October's most read: Value over values in ESG for Apac asset owners; Opportunities abound in corporate, EM credit: Thai government pension

Value over values in ESG for Apac asset owners; Opportunities abound in corporate, EM credit: Thai government pension; ESG 'backlash' emerges as fresh challenge for investors; Early-stage sustainable ventures pay off: family office Rumah Group; GIC’s mosaic approach to ESG analysis
October's most read: Value over values in ESG for Apac asset owners; Opportunities abound in corporate, EM credit: Thai government pension

Value over values in ESG for Apac asset owners: survey

Asia Pacific (Apac) investors seem to put a relatively higher focus on what ESG can do for investment gains, rather than how ESG investing can fuel progressive output, compared to their peers in North America and Europe.

According to a global survey of institutional investors by State Street Global Advisors, there is a relative lag among Apac asset owners when it comes to prioritising focus on integrating ESG for carbon reduction, climate strategies, and environmental factors; or the development of an internal ESG framework. On the other hand, Apac asset owners are on par with European peers when using ESG to find alpha investments.

Apac investors are still relatively focused on the value aspect of ESG and how they can derive value for the stakeholders, both short- and long-term. While focus on returns may drive the short-term view, value can be exposed over the long-term, so the two approaches are compatible, according to State Street.

Opportunities abound in corporate, EM credit: Thai government pension

The Government Pension Fund of Thailand sees opportunities in the corporate bond and emerging market bond space, as valuations start to improve and bond yields are likely to be higher than expected inflation.
“Unlike the first half of 2022, where there were the worst six months for credit investment since the Civil War…We foresee the future to be more promising,” said Srikanya Yathip, secretary general of the Government Pension Fund (GPF) of Thailand, during the annual Milken Institute Asia Summit recently.
Even though sentiments remain mixed and uncertainties continue, Yathip noted that bond valuations have dramatically improved in the recent quarter despite the tightening macro-economic environment being sequentially negative for credit investments.
“So, we see opportunities arise as positive real yields exist, [given] bond yields are likely to be higher than expected inflation,” she said.
In an indication that ESG is now a mainstream consideration, investors are increasingly concerned about a backlash against climate action and diversity.
As growing populism fuels a reaction to what some see as unnecessarily "woke" shifts in society, some investors fear the movement could threaten the progress already made on issues of diversity, climate action and alternative energy.
Australian investing institutions have a broadly progressive attitude to ESG issues, but they  acknowledge that increasing societal strains are likely to lead to a revolt against perceived ‘woke’ shifts.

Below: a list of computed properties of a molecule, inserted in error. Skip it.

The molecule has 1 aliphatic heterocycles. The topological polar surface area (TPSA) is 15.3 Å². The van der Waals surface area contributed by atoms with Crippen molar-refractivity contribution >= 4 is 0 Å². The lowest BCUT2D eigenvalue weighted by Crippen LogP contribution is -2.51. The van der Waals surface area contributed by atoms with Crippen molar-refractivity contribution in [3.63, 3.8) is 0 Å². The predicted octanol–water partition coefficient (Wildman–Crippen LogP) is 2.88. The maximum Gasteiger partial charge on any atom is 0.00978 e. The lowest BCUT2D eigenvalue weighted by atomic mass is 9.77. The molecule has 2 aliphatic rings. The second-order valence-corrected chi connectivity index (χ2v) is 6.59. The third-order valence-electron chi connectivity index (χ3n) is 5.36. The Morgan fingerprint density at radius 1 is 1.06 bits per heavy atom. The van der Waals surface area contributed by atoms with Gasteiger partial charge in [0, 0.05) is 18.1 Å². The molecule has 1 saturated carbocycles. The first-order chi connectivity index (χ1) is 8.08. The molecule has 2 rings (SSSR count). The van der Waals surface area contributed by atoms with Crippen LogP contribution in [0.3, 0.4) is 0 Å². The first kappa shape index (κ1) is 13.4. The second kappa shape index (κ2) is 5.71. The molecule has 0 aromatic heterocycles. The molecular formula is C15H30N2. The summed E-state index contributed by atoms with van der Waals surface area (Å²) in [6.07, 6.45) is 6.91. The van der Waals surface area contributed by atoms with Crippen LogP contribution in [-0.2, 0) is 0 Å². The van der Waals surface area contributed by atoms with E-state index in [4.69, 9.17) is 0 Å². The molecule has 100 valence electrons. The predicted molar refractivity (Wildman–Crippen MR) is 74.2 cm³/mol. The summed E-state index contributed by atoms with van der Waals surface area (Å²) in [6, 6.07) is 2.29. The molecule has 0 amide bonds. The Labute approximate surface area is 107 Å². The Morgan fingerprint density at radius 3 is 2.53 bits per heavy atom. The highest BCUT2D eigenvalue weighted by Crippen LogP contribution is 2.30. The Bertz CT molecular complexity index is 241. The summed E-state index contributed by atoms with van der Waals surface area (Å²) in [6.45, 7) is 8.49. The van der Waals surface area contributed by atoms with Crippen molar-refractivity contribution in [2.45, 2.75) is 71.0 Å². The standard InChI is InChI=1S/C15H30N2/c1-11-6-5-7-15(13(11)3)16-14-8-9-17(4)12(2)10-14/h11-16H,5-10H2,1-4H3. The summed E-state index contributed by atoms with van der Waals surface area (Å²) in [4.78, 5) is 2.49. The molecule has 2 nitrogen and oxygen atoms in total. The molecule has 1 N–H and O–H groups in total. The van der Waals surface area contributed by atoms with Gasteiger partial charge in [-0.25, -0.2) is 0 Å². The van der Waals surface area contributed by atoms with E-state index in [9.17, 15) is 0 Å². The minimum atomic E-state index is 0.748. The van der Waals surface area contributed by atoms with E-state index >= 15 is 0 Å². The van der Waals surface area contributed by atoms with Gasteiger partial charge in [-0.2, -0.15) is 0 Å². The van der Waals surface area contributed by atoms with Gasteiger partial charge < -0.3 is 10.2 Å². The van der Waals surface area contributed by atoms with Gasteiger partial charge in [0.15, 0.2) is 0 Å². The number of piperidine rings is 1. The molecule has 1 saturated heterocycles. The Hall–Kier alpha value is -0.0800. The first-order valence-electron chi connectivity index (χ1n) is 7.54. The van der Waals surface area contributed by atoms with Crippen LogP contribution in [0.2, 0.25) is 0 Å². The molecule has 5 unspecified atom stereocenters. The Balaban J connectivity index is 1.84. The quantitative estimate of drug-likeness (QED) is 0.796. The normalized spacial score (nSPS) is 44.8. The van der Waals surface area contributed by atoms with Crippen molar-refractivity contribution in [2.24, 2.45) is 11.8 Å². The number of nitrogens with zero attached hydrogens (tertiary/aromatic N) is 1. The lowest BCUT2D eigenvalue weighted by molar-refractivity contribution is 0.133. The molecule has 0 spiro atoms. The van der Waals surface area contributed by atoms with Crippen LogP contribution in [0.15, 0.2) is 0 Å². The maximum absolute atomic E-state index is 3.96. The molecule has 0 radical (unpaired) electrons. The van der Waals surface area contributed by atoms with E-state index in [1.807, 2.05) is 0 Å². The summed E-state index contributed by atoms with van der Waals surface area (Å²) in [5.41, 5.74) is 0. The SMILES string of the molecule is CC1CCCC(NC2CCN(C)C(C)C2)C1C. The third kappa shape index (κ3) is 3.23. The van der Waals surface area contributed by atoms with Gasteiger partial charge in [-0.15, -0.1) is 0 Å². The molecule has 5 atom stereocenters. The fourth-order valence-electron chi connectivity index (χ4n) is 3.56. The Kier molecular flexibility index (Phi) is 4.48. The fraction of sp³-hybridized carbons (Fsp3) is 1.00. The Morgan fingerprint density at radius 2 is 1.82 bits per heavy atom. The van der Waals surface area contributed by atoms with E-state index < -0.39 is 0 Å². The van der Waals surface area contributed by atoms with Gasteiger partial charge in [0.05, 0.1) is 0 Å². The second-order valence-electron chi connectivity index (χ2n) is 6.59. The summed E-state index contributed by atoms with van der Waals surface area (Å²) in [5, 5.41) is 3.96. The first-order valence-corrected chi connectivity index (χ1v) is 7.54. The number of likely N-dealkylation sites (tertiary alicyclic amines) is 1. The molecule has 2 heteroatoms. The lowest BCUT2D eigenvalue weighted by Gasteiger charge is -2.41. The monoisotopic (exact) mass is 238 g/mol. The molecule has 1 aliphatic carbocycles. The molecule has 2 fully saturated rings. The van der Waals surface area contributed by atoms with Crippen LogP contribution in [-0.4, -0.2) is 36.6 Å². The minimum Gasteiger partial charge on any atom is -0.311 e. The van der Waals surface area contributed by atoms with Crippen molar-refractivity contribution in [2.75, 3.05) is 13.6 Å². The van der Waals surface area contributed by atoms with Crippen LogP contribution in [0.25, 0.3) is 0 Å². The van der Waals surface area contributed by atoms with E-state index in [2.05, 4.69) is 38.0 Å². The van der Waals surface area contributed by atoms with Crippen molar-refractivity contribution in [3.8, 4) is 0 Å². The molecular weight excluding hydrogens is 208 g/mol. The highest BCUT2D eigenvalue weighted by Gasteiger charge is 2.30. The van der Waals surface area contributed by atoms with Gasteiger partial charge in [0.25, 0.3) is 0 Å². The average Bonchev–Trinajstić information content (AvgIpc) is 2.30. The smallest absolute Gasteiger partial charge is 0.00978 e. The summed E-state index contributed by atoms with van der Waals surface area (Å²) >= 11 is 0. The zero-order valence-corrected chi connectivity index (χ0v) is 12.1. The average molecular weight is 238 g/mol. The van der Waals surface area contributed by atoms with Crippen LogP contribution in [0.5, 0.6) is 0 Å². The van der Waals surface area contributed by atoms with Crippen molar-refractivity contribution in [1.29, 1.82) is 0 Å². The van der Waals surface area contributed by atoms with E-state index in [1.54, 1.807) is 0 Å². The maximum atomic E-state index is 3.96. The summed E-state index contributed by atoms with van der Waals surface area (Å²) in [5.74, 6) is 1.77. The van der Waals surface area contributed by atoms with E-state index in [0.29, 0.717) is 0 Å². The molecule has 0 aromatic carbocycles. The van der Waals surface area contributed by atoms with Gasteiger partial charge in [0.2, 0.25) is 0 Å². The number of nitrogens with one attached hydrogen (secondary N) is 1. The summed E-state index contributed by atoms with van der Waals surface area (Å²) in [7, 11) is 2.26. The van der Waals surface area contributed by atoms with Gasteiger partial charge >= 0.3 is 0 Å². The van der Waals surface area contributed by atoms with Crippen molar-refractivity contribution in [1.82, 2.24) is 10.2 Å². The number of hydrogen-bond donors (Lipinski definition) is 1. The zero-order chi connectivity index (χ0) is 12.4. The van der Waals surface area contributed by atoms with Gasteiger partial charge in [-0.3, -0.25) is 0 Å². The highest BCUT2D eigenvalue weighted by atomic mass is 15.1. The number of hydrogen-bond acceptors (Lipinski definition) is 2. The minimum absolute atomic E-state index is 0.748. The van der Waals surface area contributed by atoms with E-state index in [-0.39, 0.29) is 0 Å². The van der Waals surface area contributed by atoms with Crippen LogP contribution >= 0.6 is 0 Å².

Family offices and private investment funds have been on the prowl for sustainable businesses, largely in the growth or late stages, to invest in, but there are opportunities to be found among early-stage ventures, according to single-family office Rumah Group.
“We’d love to see more support in the early stages, because private equity (PE) funds are all excited about opportunities within the energy transition, infrastructure and so on. But they’re all sitting there saying ‘give me $100 million, give me a $200 million, give me a half-billion dollar investment’,” said director Thomas Knudsen.
“So I think there is an opportunity there, whether it's family offices, whether funds, to deploy that little bit earlier, which might mean higher risk, but then actually spread the risk on your investments to get that early traction,” he said.

GIC’s mosaic approach to ESG analysis

Sustainable investing is complex and still evolving, but is here to stay, according to speakers at 'ESG: From niche to norm', an AsianInvestor event held in partnership with Natixis Investment Managers in Singapore on Tuesday (October 18).
De Rui Wong, vice president at GIC’s sustainability office, said that GIC’s beliefs on sustainable investments are threefold: a belief in investing in green solutions and transitioning businesses; in constructive engagement over divestment; and that sustainability is nuanced among each sector, region and market. 
“We believe that if you merely flatly divest from investments, they may end up in the hands of investors who may not care as much about sustainability issues or helping companies transition,” Wong said during the panel discussion.
He also highlighted that environmental, social and governance (ESG) applies very differently to every region, sector and market, which underscores the need for investors to continuously assess, analyse and update their data sources as they develop their ESG investment strategies.
While Hong Kong fund managers may have welcomed a series of government measures to address the brain drain and bring talent back to Hong Kong, there was disappointment that the long-awaited border reopening between Hong Kong and China was not among them.
“There is keen competition globally for talent and being proactive and ensuring that we are at least as competitive, if not more so, on talent policy is imperative,” said Sally Wong, chief executive officer of the Hong Kong Investment Funds Association (HKIFA).
“The basket of measures announced today demonstrates the government appreciates the urgency and the need to reach out as soon as possible - (it's) moving in the right direction,” she told AsianInvestor.
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